1. This is the poison of Cameron’s ‘nudge’ politics, hijacked by those groups who would otherwise never have a chance at this sort of power by votes.

    Of course it all has to go somewhere, free speech is the pressure valve that allows democracy to work. Without it, the result will be more than a Trump or Brexit, but a full on revolution.

  2. This is the poison of Cameron’s ‘nudge’ politics, hijacked by those groups who would otherwise never have a chance at this sort of power by votes.

    Exactly, and sensible people warned of this at the time.

    Of course it all has to go somewhere, free speech is the pressure valve that allows democracy to work. Without it, the result will be more than a Trump or Brexit, but a full on revolution.

    Yup. Is it better to have people speaking freely at home than plotting abroad under the protection of a regime that doesn’t like you.

  3. This is a really interesting analysis.

    I’d look to publish this elsewhere- I’m sure there’s a large number of places who’d be interested, most of them outside the political blog bubble

  4. Russia has had its own censorship laws since 2012, if I remember correctly. Of course they are not called censorship – the Constitution says censorship is not allowed, Putin is a law grad and Medvedev a law prof – but protection of the public against extremism, of children against everything, of ethnosocial groups against being insulted, etc. etc. Facebook cooperates with the Kremlin and removes “offensive” posts readily.

    Theresa May has always acted like she has no principles whatsoever. She was quite fond of censorship as home secretary. Now she’s playing right into the hands of the Chinese firewall keepers and the Russian net restrictionists. I’m hoping that decentralized communications will make censorship futile but in the meantime, Facebook et al. will expand their censorship operations.

  5. Russia has had its own censorship laws since 2012,

    Oh, absolutely. But I suspect what they’re censoring differs from what the US and UK wishes to censor.

    Facebook cooperates with the Kremlin and removes “offensive” posts readily.

    That doesn’t surprise me either.

    Theresa May has always acted like she has no principles whatsoever.

    Yup.

  6. This is a really interesting analysis.

    Thanks!

    I’d look to publish this elsewhere

    I’d like to do that…

  7. I’m not sure what Facebook and Twitter think they’re going to gain, in the longer run. This is just going to get people to look at other places to hang out as alternatives, like Gab or Mastodon. And the result of that is the lowering of the value of their networks.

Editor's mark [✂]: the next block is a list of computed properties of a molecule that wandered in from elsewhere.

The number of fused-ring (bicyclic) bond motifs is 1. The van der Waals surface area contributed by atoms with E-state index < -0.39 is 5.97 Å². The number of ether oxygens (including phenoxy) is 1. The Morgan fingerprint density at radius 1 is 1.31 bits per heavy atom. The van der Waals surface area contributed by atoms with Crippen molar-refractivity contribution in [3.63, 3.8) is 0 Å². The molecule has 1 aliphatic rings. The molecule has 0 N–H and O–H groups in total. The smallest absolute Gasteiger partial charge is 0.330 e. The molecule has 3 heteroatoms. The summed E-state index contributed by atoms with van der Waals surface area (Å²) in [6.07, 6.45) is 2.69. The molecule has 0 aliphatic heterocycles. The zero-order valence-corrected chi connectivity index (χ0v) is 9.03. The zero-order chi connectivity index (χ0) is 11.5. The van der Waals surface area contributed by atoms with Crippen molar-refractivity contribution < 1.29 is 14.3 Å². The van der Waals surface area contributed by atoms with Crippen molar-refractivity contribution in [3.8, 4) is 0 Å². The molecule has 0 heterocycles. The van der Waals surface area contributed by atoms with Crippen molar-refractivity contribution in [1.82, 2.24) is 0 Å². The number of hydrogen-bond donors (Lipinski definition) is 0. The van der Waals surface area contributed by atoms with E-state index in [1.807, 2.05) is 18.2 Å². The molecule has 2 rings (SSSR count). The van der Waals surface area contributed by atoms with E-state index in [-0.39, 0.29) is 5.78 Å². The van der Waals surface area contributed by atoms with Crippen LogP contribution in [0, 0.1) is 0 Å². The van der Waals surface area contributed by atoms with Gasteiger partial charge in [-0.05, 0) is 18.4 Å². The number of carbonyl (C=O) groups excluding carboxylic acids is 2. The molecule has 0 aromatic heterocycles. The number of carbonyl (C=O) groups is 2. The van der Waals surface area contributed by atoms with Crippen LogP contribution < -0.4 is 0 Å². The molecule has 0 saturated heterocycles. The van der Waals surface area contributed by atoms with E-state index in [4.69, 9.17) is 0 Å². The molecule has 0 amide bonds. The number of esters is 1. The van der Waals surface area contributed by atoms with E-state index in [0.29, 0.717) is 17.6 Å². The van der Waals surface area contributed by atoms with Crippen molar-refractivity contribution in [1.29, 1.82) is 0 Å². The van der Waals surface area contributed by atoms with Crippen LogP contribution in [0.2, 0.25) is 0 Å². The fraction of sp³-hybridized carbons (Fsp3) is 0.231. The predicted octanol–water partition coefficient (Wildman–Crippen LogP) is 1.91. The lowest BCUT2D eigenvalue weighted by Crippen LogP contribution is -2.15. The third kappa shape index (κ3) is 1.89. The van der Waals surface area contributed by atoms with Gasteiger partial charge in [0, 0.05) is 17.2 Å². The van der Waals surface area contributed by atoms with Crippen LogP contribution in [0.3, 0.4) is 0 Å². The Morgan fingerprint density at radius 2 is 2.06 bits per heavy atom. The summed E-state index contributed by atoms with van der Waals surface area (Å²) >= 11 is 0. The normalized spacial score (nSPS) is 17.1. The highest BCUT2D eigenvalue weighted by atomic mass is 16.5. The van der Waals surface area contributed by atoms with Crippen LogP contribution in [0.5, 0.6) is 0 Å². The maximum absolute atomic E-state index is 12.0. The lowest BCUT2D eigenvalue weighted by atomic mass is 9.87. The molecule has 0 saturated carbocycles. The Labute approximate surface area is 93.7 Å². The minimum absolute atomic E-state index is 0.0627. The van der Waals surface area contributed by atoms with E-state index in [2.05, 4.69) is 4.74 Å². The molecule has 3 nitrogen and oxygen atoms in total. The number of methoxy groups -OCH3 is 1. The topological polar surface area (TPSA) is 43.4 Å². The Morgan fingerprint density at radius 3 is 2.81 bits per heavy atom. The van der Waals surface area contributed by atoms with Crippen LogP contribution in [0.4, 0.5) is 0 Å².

I do wonder a little if these companies are just at the point of having peaked, and when that happens in tech, the more mainstream middle class start moving in. People who aren’t seeking adventure and excitement, but instead people looking for power, grabbing the gains after someone else’s work.

  8. May is one of those politicians whose motives I find difficult to fathom.
    There are politicians who are in it for the money, the fame, the status, ego, the love of manipulation, the belief (if only in their own mind) that it’s what they are good at or, in the backwaters, for a quiet cushy life.
    A few even have convictions and I think I once spotted one who wanted to benefit other people.

    None of these seems to be particularly true of May as far as I can see – certainly not the conviction.
    The odd pair of eccentric shoes surely doesn’t make her enough of an attention-seeker to want to put up with all the years of dullness, slog and grief.
    I don’t get it.

  9. None of these seems to be particularly true of May as far as I can see – certainly not the conviction.

    For me it’s the ego of being in senior positions for their own sake, and a desire to nag everyone else. Both are consistent with her being Prime Minister and head girl.

  10. Theresa ‘Reprehensible’ May should stand as the classic ‘I swing with the wind’ example of modern politics. She was against, but now she is for, leaving the EU.

    However she was all for the Muz in her dreadful time as Home Secretary but has yet to be against the Muz no matter what they do to Britain, though possibly no politician dares be against a possible 2-to-3 per cent of the popular vote. Seats have been lost on less than that, they say.

    In other news, censorship ultimately drives people away from recognised channels of information and makes them create their own ‘underground’ sources. They say the first casualty of war is truth and as we are at war (yes, really we are when you have armed cops in shopping centres as one example of the readiness to skirmish) then the truth of reality about anything was shot in the back of the head a long time ago.

  11. I think it was quite appropriate that the UK PM raised the issue of thought crime in this super state forum. And Obama gave away ICANN, surely this must mean something.

    And yes, they are at it, Google is now the biggest lobbyist in Washington with a spend rate in the $20m’s. It is the biggest but it doesn’t really seem that much to me. But it is an awful lot of money when you consider the size of Goggle, which is a relative minnow on the big company stakes so yes Big Data is here to stay.